“It was in August 1976 that Gene October placed an advert in Melody Maker which led to replies from guitarist William Broad, bassist Tony James and drummer John Towe. On October 18th they made their live debut as Chelsea supporting Throbbing Gristle at London’s ICA. It was at this time that Gene convinced the manager of gay London nightclub, manager of a gay London nightspot in Covent Garden called Shageramas, to convert the club into London’s first live punk rock venue called The Roxy – a fact for which he is given little credit. The band split in November 1976. Gene briefly recruited guitarist Marty Stacey and bassist Bob Jessie. The other three former members formed Generation X. When Gene was asked about his former band colleagues he said ‘Generation X? Oh yeah they used to be in Chelsea.’ In early 1977 Jessie and Stacey left and Gene put together a new line up consisting of guitarist James Stevenson, bassist Henry Daze and drummer Carey Fortune. This line up was slightly more permanent and soon the band’s first single, the punk classic Right To Work, was released. However, not long after the release of the second single High Rise Living, Chelsea played their ‘farewell’ gig on October 6th 1977 at The Roxy. …”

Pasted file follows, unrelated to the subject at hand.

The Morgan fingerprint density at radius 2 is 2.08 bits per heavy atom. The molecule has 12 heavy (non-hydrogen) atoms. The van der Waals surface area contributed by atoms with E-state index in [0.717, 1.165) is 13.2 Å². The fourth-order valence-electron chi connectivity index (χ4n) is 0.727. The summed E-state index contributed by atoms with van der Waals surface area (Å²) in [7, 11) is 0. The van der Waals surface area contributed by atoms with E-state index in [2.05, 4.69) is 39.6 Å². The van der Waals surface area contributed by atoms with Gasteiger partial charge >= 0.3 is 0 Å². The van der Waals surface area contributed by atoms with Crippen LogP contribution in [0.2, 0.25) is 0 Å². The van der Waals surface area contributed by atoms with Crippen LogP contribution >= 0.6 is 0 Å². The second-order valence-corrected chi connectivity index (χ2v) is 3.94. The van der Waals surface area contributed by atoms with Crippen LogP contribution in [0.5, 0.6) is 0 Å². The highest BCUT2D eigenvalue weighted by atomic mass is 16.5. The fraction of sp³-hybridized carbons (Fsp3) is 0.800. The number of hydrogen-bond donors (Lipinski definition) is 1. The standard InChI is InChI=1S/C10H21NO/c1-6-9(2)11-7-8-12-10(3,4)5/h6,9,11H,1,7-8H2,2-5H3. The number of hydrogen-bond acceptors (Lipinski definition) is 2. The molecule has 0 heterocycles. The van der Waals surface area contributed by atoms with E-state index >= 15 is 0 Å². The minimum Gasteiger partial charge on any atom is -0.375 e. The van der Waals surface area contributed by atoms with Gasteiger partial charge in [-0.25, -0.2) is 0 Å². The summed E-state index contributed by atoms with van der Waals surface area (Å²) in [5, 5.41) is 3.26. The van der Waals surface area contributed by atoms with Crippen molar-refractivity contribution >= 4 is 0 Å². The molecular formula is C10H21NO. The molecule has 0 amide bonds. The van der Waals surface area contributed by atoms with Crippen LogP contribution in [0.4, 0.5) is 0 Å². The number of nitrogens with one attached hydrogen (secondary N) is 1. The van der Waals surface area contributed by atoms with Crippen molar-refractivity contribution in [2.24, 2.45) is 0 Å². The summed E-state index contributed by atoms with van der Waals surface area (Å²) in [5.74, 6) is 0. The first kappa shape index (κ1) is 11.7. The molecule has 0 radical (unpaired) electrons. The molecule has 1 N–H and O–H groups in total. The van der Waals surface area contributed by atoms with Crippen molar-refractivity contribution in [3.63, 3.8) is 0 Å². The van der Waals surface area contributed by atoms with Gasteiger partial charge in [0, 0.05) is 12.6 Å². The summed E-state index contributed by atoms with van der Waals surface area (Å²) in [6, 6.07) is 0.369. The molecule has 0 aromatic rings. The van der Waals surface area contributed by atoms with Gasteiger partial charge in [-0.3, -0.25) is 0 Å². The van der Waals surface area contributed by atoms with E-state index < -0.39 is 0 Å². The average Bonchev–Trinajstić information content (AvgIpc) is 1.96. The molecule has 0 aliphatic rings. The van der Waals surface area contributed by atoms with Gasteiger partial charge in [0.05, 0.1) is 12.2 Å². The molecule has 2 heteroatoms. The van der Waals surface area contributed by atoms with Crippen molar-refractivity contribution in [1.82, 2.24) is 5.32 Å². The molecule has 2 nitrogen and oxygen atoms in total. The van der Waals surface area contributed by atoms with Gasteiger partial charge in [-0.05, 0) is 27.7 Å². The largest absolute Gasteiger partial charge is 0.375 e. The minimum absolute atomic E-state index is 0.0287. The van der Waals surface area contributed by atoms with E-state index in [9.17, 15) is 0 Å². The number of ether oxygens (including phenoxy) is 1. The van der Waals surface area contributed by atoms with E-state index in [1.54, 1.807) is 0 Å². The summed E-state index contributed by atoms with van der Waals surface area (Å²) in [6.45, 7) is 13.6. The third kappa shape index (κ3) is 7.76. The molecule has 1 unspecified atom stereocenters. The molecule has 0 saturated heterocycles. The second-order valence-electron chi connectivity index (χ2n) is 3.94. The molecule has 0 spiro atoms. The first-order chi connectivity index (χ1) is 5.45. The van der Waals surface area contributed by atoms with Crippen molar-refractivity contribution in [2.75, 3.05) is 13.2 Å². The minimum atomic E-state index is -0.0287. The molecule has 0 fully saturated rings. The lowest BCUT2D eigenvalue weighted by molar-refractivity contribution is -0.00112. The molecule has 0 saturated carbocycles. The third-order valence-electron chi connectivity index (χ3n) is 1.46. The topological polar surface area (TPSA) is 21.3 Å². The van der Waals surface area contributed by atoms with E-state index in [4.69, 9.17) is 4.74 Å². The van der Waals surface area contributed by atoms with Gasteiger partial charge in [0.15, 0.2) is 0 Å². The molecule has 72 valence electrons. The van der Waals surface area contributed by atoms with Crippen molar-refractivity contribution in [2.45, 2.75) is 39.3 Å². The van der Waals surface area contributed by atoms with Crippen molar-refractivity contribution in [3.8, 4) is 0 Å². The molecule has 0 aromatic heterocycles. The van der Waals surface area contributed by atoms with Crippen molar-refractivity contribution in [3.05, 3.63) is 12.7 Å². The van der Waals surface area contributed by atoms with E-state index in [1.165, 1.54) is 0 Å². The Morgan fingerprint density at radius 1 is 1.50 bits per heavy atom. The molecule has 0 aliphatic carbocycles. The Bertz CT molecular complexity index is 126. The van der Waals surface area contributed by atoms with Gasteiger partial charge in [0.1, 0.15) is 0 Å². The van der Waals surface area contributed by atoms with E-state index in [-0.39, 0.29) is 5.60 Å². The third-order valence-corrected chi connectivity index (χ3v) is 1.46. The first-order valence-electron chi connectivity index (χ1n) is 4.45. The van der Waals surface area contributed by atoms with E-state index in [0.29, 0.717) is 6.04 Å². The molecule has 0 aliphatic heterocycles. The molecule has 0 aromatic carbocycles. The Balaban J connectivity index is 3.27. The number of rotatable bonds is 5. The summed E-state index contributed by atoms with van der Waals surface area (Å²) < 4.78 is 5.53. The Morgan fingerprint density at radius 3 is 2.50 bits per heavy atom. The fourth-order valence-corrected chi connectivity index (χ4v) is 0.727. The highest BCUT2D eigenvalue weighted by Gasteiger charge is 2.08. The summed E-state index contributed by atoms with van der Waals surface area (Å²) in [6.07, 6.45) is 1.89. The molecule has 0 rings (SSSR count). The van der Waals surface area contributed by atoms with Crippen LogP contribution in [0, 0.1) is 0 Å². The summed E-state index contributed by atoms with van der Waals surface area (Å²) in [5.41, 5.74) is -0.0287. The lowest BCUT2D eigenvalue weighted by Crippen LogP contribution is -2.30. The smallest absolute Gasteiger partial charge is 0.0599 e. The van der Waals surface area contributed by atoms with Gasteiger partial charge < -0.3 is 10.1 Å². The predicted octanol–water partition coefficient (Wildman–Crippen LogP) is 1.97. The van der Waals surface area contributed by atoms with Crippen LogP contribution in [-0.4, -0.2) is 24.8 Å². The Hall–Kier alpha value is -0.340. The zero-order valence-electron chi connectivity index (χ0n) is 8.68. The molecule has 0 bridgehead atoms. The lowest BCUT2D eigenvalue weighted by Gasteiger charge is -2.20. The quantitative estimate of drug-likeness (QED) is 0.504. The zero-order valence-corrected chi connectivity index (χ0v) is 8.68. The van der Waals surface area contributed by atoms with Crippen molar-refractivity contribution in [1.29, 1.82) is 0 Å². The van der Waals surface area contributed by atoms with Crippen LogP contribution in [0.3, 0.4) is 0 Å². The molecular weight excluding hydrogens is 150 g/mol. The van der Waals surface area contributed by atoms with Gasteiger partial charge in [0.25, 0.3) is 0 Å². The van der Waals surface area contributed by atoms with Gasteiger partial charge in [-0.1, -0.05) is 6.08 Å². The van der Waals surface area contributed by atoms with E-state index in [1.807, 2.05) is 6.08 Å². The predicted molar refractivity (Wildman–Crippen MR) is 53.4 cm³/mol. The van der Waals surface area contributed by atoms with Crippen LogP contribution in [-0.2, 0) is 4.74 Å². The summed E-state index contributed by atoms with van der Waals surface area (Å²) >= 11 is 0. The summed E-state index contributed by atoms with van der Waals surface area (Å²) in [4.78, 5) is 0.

Backstreet Battalion
W – Chelsea
Chelsea In Session – 1977 – Past Daily Sounbooth (Audio)
YouTube: High Rise Living, No Admission

Hear Patti Smith Read 12 Poems From Seventh Heaven, Her First Collection (1972)